Module 2: dategen.py (Generating sequences of dates)
I wanted to make sure I could schedule the posts in advance instead of making them all show up at once, but I didn’t want to take down all of the chapters I’d already posted and start scheduling from ‘now.’ My answer to this was to make a script that would take a start date and then yield dates after that start date as long as they corresponded to the desired update schedule. I set it up so I could specify an update schedule because I wanted to make sure I could use a more frequent schedule for future books.
import datetime import xmlrpclib MONDAY = 0 TUESDAY = 1 WEDNESDAY = 2 THURSDAY = 3 FRIDAY = 4 SATURDAY = 5 SUNDAY = 6 THREE_UPDATES = (MONDAY, WEDNESDAY, FRIDAY) TWO_UPDATES = (TUESDAY, THURSDAY) ONE_UPDATE = (WEDNESDAY,) def sequenced_dates(year, month, day, hour=12, minute=0, second=0, microsecond=0, accepted_days=THREE_UPDATES,): """ Given a start date and time in year, month, day, hour, minute, second and microsecond and an iterable describing an update schedule, this will yield date/time strings formatted for use in the auto update scripts. """ start_date = datetime.datetime(year, month, day, hour, minute, second, microsecond) while True: start_date += datetime.timedelta(days=1) if start_date.weekday() in accepted_days: yield xmlrpclib.DateTime(datetime.datetime.strptime( datetime.datetime.strftime( start_date, "%Y-%m-%d %H:%M"), "%Y-%m-%d %H:%M")) if __name__ == '__main__': dates = sequenced_dates(2014, 3, 17) for x in range(0, 44): print x, dates.next()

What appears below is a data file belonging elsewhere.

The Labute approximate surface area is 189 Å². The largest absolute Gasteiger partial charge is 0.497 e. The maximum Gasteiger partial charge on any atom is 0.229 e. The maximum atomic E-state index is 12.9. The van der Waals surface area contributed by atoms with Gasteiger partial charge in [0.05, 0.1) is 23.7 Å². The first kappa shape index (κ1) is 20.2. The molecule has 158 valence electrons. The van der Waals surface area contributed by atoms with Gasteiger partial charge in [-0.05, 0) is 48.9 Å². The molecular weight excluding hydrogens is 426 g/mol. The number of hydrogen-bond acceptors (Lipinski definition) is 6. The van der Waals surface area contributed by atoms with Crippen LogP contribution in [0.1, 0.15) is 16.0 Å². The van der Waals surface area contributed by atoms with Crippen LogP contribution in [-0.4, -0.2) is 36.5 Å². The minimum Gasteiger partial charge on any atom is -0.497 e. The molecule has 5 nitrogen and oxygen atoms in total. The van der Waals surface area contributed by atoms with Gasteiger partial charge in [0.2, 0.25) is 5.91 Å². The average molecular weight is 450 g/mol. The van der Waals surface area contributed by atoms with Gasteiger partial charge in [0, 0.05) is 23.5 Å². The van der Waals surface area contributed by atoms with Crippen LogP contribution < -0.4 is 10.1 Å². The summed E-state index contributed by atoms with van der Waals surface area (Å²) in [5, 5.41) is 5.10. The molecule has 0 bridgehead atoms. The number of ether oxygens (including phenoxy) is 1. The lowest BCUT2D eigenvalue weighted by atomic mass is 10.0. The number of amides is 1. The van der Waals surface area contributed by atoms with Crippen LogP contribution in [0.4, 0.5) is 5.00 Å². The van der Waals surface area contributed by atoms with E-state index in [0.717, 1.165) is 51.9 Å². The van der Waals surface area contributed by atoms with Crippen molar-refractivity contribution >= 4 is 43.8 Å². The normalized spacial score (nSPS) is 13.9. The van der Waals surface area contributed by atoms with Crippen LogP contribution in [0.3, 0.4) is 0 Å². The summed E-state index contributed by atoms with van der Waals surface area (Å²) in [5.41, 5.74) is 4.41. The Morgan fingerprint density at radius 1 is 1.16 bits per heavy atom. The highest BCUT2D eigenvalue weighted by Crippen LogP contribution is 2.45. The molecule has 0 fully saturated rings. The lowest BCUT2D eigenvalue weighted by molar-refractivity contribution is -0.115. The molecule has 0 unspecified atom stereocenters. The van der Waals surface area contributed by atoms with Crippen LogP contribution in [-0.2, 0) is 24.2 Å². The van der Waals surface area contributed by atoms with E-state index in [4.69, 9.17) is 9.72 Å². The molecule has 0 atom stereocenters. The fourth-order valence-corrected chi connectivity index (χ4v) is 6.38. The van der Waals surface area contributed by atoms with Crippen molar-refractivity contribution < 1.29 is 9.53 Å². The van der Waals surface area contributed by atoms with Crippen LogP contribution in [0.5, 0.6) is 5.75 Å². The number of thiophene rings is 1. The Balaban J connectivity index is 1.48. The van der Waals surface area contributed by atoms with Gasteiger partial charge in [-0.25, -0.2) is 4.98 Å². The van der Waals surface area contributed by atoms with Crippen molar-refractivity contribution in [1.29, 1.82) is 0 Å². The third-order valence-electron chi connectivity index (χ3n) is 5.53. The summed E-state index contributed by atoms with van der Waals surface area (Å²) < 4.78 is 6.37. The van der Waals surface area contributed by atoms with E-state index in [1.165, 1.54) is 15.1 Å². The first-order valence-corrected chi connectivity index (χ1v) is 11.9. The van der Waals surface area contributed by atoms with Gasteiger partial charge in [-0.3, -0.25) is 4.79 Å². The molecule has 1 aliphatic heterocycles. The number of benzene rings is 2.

I used a generator function (it ‘yields’ the results each time .next() is called, instead of returning them) so that I could generate as many dates as I needed – again, I was thinking ahead to future books, which might have more or fewer chapters than my current one.
This script was made with reference to the python 2.7 documentation for the datetime module.